Loss Exchange Ratio

Loss Exchange Ratio

Loss-Exchange Ratio (LER) is a military term that calculates the comparative casualties suffered by each combatant from a battle, engagement or extended conflict. For example, at the Battle of Gettysburg (1863) during the American Civil War, the Union forces suffered approximately 23,000 casualties against 22,000 for the Confederacy — a loss-exchange ratio of roughly 1:1. By way of contrast, at the Battle of Omdurman (1898), the British/Egyptian lost around 482 men, while the Mahdist Sudanese lost about 27,700 — a LER of 57:1.

Contemporary use

The concept of LER has become less important in modern military doctrine as it is now considered much more important to disrupt enemy forces and outmaneuver them, thereby reducing their combat effectiveness without necessarily inflicting massive casualties. However, it has played a significant role in past wars, especially those that have devolved into stalemate and become wars of attrition. For example, the German objective at the Battle of Verdun (1916) during World War I was not the seizure of any strategic objective, but rather to inflict an LER of 2:1 on the French forces and thereby cripple the French army.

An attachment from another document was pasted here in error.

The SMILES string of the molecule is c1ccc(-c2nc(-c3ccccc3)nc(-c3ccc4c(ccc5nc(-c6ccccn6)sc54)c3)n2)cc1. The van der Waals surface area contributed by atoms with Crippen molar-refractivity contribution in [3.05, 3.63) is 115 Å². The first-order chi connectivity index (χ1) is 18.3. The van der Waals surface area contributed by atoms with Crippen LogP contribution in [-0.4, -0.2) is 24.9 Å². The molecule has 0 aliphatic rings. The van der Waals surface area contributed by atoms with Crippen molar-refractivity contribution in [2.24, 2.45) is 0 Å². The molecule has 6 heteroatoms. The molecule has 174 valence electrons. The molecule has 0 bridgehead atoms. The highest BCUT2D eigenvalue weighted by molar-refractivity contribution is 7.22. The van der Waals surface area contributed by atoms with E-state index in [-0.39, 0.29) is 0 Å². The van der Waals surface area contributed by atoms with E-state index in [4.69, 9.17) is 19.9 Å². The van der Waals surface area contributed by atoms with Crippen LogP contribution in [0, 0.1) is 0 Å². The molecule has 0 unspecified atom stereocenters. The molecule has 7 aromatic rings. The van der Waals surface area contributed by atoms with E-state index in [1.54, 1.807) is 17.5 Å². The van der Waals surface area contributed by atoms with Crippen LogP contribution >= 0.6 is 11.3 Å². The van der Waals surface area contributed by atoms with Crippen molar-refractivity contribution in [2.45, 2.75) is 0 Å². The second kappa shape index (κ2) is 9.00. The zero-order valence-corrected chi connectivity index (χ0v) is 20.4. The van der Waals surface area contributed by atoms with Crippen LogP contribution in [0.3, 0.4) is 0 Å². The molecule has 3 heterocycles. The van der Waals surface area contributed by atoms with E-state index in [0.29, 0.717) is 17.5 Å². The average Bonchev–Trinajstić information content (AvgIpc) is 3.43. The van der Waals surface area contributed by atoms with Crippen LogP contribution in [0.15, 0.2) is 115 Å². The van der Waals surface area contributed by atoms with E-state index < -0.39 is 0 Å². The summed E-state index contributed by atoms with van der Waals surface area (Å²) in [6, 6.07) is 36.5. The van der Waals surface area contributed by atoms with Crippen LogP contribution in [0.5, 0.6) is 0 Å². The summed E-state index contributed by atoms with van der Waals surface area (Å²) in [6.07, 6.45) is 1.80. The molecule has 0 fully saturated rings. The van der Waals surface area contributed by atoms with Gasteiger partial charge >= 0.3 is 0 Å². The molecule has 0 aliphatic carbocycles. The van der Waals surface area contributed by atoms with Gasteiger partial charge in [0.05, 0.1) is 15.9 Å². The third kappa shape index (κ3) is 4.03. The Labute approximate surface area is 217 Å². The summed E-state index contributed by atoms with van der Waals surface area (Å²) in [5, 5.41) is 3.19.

In asymmetrical warfare

LER has also been highly relevant in asymmetrical conflicts — for example, in the Vietnam War, where despite overwhelming technological superiority, the French and then the Americans were unable to defeat the North Vietnamese forces. Vo Nguyen Giap, the leader of the Viet Minh, told his French opposite number that "you can kill ten of my men for every one I kill of yours, and at that rate, I will still triumph." In fact, the LER was approximately 3:1 in favor of the French, and they did indeed withdraw in defeat.

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